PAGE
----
Writing Workshop P2D2 Kevin Shan Who will be happy In the novel

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Writing Workshop P2D2 Kevin Shan Who will be happy In the novel Powered By Docstoc
					                                                                       Writing Workshop
                                                                             Kevin Shan
                                   Who will be happy

      In the novel Pride and Prejudice, four couples are finally made - Elizabeth and

Mr. Darcy, Jane and Mr. Bingley, Miss Lucas and Mr. Collins, Lydia and Mr.

Wickham. These couples, however, are not made arbitrarily. They come together

because they are looking for something, such as property, appearance, or

characteristics, and deem they can find it in their mates. However, some find what

they want in their mates, while some do not. This difference, along with the

characteristics of the couples, decides whether the marriage would be happy or not.

      Lydia and Mr. Wickham’s marriage is doomed to be a disaster, because neither

do they find in their mates what they want, nor can their characteristics bring them a

happy marriage. From their sudden elopement, it reveals that Mr. Wickham wants

money, which Lydia cannot give him. Lydia does not marry for some special concerns.

She just marries for the sake of marrying, fancying herself as the first bride in her

family. She marries to show off, to fulfill her vanity. However, Mr. Wickham, whose

reputation is notorious, is not an admirable mate. If people do not admire her

marrying Mr. Wickham, Lydia’s vanity will be hurt. Lydia’s dream, therefore, of

everyone being jealous of her, will not be realized. Moreover, their characteristics will

by no means contribute to a happy marriage. Lydia’s attention always jumps from one

officer to another, so she will soon feel bored of Mr. Wickham and go to look for

another handsome officer. She is capricious, chaotic, and always happy. However, Mr.

Wickham, a highly sophisticated hypercritic, can hardly be infected by Lydia’s
childish and vulgar happiness.

      As for Miss Lucas and Mr. Collins, although they find in their mates what they

want, they will not live a very happy life because of their characteristics, especially

Mr. Collins’s. From Miss Lucas immediate acceptance of the proposal by Mr. Collins,

it is easy to see that she does not truly love him; she only wants a comfortable home.

Her expectation of a stable establishment is achieved, but her characteristics deprive

her of the most intense pleasure of marriage: true love. She is not so romantic like

Elizabeth, so she dares not to pursue a marriage based on true love. This

conservativeness will bring her a peaceful life, not a happy one. Mr. Collins, on the

other hand, only proposes to Miss Lucas to fulfill his self-importance. How could a

man of my consequence and fortune have no wife? His expectation of owning a wife

is also fulfilled. However, a mixture of servitude and self-conceit, Mr. Collins always

pretends to be perfectly satisfied while he is not. His daily duty is to perform, an

exhausting labor with little payment. He is happy only when he feeds his

self-importance with flatteries by himself or others. However, Miss Lucas does not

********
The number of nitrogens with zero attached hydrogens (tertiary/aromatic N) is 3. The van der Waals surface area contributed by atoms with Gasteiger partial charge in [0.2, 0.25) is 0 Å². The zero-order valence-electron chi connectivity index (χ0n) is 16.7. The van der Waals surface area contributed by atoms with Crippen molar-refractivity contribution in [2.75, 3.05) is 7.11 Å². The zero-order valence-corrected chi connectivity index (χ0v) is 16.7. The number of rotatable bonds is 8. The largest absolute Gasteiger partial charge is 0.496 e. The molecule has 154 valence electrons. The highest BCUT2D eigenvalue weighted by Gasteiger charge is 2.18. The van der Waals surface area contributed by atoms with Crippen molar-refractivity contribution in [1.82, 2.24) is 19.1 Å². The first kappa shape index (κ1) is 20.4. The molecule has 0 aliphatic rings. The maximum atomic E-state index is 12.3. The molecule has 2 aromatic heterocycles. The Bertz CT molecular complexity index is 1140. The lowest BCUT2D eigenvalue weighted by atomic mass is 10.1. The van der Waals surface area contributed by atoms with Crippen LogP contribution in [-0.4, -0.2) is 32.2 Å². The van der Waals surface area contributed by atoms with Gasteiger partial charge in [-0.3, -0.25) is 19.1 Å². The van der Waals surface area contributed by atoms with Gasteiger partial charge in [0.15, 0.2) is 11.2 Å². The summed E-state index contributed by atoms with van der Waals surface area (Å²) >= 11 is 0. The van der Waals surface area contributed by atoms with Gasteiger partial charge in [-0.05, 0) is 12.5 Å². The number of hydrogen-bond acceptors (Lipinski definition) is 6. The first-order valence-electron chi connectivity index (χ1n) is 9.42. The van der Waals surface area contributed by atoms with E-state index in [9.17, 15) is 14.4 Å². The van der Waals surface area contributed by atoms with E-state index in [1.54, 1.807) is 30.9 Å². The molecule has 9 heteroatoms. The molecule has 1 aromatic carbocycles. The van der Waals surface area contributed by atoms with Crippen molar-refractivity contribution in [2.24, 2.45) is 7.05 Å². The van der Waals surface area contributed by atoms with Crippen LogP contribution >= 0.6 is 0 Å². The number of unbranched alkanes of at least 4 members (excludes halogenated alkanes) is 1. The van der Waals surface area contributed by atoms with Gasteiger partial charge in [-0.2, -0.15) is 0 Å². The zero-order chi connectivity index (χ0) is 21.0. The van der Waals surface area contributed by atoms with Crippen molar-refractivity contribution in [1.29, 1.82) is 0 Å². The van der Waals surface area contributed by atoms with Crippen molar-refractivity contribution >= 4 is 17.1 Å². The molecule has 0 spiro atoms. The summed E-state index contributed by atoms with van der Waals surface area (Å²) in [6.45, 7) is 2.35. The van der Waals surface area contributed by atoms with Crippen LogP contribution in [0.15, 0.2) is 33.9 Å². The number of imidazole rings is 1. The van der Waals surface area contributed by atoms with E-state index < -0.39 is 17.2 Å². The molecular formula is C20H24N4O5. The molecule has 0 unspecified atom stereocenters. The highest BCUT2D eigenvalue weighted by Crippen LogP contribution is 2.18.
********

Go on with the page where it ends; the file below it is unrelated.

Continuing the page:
seem to be a dedicated flatterer.

      Jane and Mr. Bingley’s situation is similar from that of Miss Lucas and Mr.

Collins: they find what they look for in their mates, but they are not likely to live a

happy life because of their characteristics. Jane finds the handsome and civil young

man she adores, and Bingley finds the beautiful and angelic lady he loves. Jane is

angelic, but at the same time she is reserved and acts with scrupulous discretion. Mr.

Bingley, similarly, is diffident in his own judgment and needs Mr. Darcy to help him
make decisions. What could happen when a man of poor judgment and a woman of

reserved manner come together? They will suffer from the lack of leadership when

they are facing some troublesome or dangerous situations in the future. Although

there will be little conflict between them, they will only live their life peacefully

because of their complying dispositions, without intense happiness.

     Elizabeth and Mr. Darcy’s marriage is the most promising, since they not only find

their ideal mates, they also have complementary characters. Elizabeth seeks for

independence and freedom in his marriage. She dares to confront the noble Lady

Catherine and to despise her definition of a proper marriage. She said that ‘… to act in

that manner…constitute my happiness.’1 This is a troublesome desire in that age,

when women are expected to behave civilly and obediently. However, Mr. Darcy’s

generosity will definitely satisfy Elizabeth. Mr. Darcy, from his definition of

‘accomplished woman’, expects his mate to read extensively to improve her mind.

This task will be easily accepted by Elizabeth, who highly valued critical thinking and

rationality. Besides the fulfillments of their expectations, Mr. Darcy’s knowledge and

thoughtfulness will help Elizabeth improve her mind, while Elizabeth’s liveliness and

playfulness will also help to soften the grave and solemn Mr. Darcy. Mr. Darcy’s

steadiness in love, which does not change even after Elizabeth rudely refused him,

will helps to secure the lively Elizabeth. The attachment between them, unlike that

between Lydia and Wickham, will last long.

            Hence the four couples start their lives. However, not all of them will live like

prince and princess in fairy tales. Only with steady attachment and complementary

characters, could the happiness of a couple last eternally. Elizabeth and Mr. Darcy

should be congratulated, since they are the lucky couple who will possibly live the

happiest life among all.

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